Map cracks look like a web of tiny cracks in the surface of the foundation. In many cases, this type of cracking is just a cosmetic issue.

If you find map cracks, keep your eye on them. If they start to spread or widen, you’ll need to call in a foundation professional.

Hairline Cracks

If you’ve got a hairline crack — or a crack that’s less than the edge of a penny in width — you’ll be able to see it inside the foundation.

Hairline cracks are often the result of seasonal temperature changes. When a foundation expands and contracts as temperatures rise and fall, the concrete cracks slightly.

Though hairline cracks may not be allowing water to seep through, they can widen over time. If water gets in, the damage will worsen.

It simply makes sense to fix hairline cracks while they’re still small. Usually, a semi-rigid epoxy will stop the crack and prevent water seepage.

You’ll save money in the long run by treating hairline cracks early. In most cases, you should try to fix this type of crack within three to six months of discovery.

Wide and/or Multiple Cracks

If cracks are wider than a hairline, there are several cracks in one place, or you find multiple cracks throughout your home, your house is likely experiencing foundation settling. To be sure, check for other signs of settling, which may include:

  • Cracks in your home’s drywall (generally in the walls or the ceiling)
  • Cracking around window frames and door frames
  • Windows and doors that don’t open and close easily, stay open without being held, or stay shut without being locked
  • Visible cracks in the outer foundation
  • Gaps or uneven spaces between bricks or concrete blocks

If not repaired soon, settling can worsen over time — and repairs will be even more expensive. If you discover evidence of settling, take action within three months.

Stair-Stepping and Long Horizontal Cracks

Horizontal cracks may be the result of rebar “popping” out of the foundation. Builders insert rebar into foundation concrete when they pour it. If the rebar is too close to the surface, it can fold or break, causing it to “pop” and the foundation to crack.

Some long horizontal cracks, especially when accompanied by bowing or leaning walls in the basement or crawl space, may indicate an even more serious problem. In concrete block foundation walls, cracks that look like stair steps represent a big red flag.

These types of cracking may indicate a situation known as “lateral failure.” This means that the foundation is under pressure and may be losing integrity. In many cases, it’s a result of soaked soil pressing in on the foundation walls.

According to Home Advisor, repairs of this nature can easily reach $10,000 or more. This type of foundation repair should be completed within two months. Unfortunately, waiting to fix the problem may result in serious (and costly) structural damage to your home.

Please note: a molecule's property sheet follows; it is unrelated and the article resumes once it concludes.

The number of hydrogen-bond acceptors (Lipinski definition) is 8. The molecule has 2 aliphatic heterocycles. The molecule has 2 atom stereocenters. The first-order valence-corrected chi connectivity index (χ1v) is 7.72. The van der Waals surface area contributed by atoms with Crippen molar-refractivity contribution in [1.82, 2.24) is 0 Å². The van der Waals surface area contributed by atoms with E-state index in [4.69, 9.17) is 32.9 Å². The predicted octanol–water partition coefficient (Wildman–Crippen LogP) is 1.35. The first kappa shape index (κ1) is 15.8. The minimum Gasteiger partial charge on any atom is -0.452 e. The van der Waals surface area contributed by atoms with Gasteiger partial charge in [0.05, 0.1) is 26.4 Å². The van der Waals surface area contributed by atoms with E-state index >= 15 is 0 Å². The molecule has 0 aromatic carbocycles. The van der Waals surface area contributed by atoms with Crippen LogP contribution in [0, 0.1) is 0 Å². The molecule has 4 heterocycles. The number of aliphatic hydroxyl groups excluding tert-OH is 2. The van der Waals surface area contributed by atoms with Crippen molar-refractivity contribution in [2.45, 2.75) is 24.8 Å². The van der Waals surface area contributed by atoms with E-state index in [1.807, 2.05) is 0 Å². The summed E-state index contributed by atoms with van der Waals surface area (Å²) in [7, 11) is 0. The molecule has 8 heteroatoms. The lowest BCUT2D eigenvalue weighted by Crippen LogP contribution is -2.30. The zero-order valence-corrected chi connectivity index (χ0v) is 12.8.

Step 5: Determine the Best Methods for Fixing Foundation Cracks

The best way to fix foundation issues depends on the cause and type of foundation cracking. Minor cracks may need an injection of epoxy. This material, which starts as a liquid and hardens to a strong and waterproof solid, can be used to seal the crack and prevent widening.

If epoxy alone isn’t enough, carbon fiber strips or bolted steel braces may be used to strengthen and bond the crack. This method may be effective on wider cracks, or when walls are bowing due to external pressure.

Carbon fiber strips cost about $450 each, and they’re applied every six feet or so along foundation walls. Steel braces cost about $700 each, and they’re also spaced at about every six feet.

In cases of settling, piers may be driven in. These can help the foundation continue to bear the weight of the house. Installing piers runs to about $1,500 per pier, and they’re installed every six to eight feet. Helical wall anchors may add another level of stability.

Sometimes, the only solution is to replace the foundation. This necessary repair runs into the tens of thousands of dollars.

Step 6: Take Action Toward Preventing Foundation Problems in the Future

Now that you’ve identified and diagnosed foundation cracks in your home, take steps to prevent more foundation problems. Start by ensuring that water flows away from the foundation.

If your home doesn’t have downspouts, consider installing them.

If the land around your home slopes toward your house, consider foundation grading. As a general rule, the soil should be graded about six inches for every 10 feet to divert water flow. Home expert Bob Vila also recommends using a French drain to keep water away.

Soil that’s too dry also leads to foundation cracks. Installing a watering system can help keep the soil around your foundation at the correct moisture level.

This can be as simple as a garden hose, or more complex, such as an automated irrigation system to keep the soil moist.

Trees and shrubs that grow close to the foundation can exacerbate dry soil by leaching moisture. Roots can also grow too close to the foundation, applying pressure and causing cracking.

When planting, choose species with non-invasive roots. If large trees or shrubs already grow near the house, install a root barrier around the foundation.

What If I Can’t Afford Foundation Repair or Replacement?

Repairing a foundation isn’t cheap. What happens if you can’t afford to fix foundation cracking and other issues?

It’s a common problem; most homeowners simply don’t have tens of thousands of dollars at their disposal. But ignoring foundation problems may result in more costly repairs down the road.

Over time, foundation issues can lead to a number of serious problems, such as mold, radon gas leaks, and severe structural damage.

Along with these safety concerns, foundation problems make it very difficult to sell a house. Most potential homebuyers don’t want to take on a house that requires such expensive, but necessary, repairs.

Fortunately, you have options when it’s time to sell your house… even with foundation problems. HomeGo buys homes as-is, including damaged or cracked foundations. HomeGo makes a firm offer, eliminating the need for repairs and renovations, and many home sales close within two weeks.

Why not avoid the stress and cost of foundation repairs? Instead, sell to HomeGo and avoid the hassle and expense.

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The information provided on this website does not, and is not intended to, constitute legal advice; instead, all information, content, and materials available on this site are for general informational purposes only.